The recent test of the Seeker full-scale rover is a step toward creating unmanned rovers that can navigate their own way on alien planets, the European Space Agency reported from its Paris Headquarters.
A multidisciplinary team worked at the site in Chile, it said.
"Their challenge was to demonstrate how a planetary rover -- programmed with state-of-the-art software for autonomous navigation and making decisions -- could traverse 6 kilometers (3.75 miles) in a Mars-like environment and come back where it started," ESA's Gianfranco Visentin said.
Since it takes radio signals up to 40 minutes to make the trip to Mars and back, Mars rovers cannot be "driven" directly from Earth, researchers said, and instead must be given instructions to carry out autonomously.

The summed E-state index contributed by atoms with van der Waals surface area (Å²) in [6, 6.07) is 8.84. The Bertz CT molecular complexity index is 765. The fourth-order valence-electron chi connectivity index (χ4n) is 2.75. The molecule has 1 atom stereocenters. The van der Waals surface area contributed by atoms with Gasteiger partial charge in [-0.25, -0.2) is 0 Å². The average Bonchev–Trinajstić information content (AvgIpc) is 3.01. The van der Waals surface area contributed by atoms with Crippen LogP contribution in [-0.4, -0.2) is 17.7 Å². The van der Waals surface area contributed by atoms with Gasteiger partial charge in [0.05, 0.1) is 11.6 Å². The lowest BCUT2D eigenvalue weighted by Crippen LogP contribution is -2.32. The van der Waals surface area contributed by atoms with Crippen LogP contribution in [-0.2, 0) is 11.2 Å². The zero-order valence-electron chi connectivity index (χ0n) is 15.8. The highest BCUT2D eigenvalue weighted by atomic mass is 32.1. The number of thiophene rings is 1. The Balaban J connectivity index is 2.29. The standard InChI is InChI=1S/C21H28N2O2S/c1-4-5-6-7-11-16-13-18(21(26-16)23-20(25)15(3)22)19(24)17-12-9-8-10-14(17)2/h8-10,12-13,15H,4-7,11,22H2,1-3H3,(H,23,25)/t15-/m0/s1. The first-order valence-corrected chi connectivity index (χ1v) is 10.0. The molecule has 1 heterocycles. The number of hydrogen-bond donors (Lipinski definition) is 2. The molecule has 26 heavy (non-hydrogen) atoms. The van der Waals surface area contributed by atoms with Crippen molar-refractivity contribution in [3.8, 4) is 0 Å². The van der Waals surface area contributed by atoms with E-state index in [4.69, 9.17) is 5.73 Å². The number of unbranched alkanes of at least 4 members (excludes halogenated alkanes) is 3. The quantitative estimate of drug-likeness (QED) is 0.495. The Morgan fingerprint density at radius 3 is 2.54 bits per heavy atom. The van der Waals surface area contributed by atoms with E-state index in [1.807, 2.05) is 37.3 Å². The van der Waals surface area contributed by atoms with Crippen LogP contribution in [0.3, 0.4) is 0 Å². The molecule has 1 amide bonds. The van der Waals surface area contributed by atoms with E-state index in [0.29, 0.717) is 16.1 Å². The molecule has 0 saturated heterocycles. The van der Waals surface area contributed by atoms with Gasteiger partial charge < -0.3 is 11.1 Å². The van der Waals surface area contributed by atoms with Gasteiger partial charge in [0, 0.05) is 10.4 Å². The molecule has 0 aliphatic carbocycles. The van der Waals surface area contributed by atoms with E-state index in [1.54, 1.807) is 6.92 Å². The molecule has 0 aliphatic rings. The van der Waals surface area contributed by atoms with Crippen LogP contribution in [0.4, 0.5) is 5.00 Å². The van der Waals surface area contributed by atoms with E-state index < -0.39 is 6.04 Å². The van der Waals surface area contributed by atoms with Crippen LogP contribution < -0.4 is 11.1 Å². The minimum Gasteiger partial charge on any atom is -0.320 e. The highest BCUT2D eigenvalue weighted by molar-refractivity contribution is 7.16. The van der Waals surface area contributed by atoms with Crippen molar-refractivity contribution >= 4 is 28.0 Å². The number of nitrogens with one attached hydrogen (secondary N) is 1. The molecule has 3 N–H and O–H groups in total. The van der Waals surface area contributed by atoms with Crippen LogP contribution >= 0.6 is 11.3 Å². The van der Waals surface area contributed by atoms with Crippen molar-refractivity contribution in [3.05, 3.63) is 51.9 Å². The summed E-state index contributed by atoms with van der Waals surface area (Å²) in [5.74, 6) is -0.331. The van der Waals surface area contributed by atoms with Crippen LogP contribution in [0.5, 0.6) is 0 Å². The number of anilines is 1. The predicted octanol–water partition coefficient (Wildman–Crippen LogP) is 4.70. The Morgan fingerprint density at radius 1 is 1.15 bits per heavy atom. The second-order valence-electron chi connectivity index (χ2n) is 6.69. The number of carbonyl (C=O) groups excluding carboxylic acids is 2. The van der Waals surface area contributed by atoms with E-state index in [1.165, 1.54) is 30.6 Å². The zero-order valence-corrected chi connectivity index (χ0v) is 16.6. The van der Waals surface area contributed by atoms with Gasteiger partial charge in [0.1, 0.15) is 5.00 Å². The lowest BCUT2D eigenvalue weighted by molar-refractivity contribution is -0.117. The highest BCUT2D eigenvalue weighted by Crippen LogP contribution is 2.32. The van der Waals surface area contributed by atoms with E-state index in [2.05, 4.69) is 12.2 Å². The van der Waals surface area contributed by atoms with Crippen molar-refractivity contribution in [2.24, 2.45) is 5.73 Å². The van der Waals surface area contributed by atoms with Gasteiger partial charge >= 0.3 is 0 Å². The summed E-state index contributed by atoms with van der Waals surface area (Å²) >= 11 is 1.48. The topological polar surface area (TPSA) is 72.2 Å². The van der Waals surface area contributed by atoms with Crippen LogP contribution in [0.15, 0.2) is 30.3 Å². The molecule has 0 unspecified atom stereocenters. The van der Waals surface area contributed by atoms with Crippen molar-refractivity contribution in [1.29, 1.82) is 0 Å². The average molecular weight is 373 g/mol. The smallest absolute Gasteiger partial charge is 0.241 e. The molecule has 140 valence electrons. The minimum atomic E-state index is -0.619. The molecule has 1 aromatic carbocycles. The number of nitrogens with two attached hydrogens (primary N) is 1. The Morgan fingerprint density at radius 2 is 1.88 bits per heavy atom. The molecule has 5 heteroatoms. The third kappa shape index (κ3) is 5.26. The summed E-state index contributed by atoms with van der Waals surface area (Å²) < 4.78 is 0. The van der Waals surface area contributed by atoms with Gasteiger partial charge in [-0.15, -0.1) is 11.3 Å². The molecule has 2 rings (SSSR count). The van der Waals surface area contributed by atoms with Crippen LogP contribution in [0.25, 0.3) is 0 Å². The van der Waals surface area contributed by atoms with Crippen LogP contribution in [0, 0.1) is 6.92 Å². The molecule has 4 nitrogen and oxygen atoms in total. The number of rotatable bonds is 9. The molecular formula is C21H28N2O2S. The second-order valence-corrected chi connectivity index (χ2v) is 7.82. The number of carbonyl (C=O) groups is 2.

"ESA's ExoMars rover, due to land on Mars in 2018, will have state-of-the-art autonomy," Visentin said.
"Lacking GPS on Mars, the rover can only determine how far it has moved relative to its starting point, but the errors in 'dead reckoning' build up into risky uncertainties."
Seeker used its stereo vision to map its surroundings, assess how far it had moved and plan its route, making sure to avoid obstacles, researchers said.
"We managed 5.1 kilometer (3.1 miles), somewhat short of our 6-kilometer (3.7-mile) goal, but an excellent result considering the variety of terrain crossed, changes in lighting conditions experienced and most of all this was ESA's first large-scale rover test -- though definitely not our last," Visentin said.
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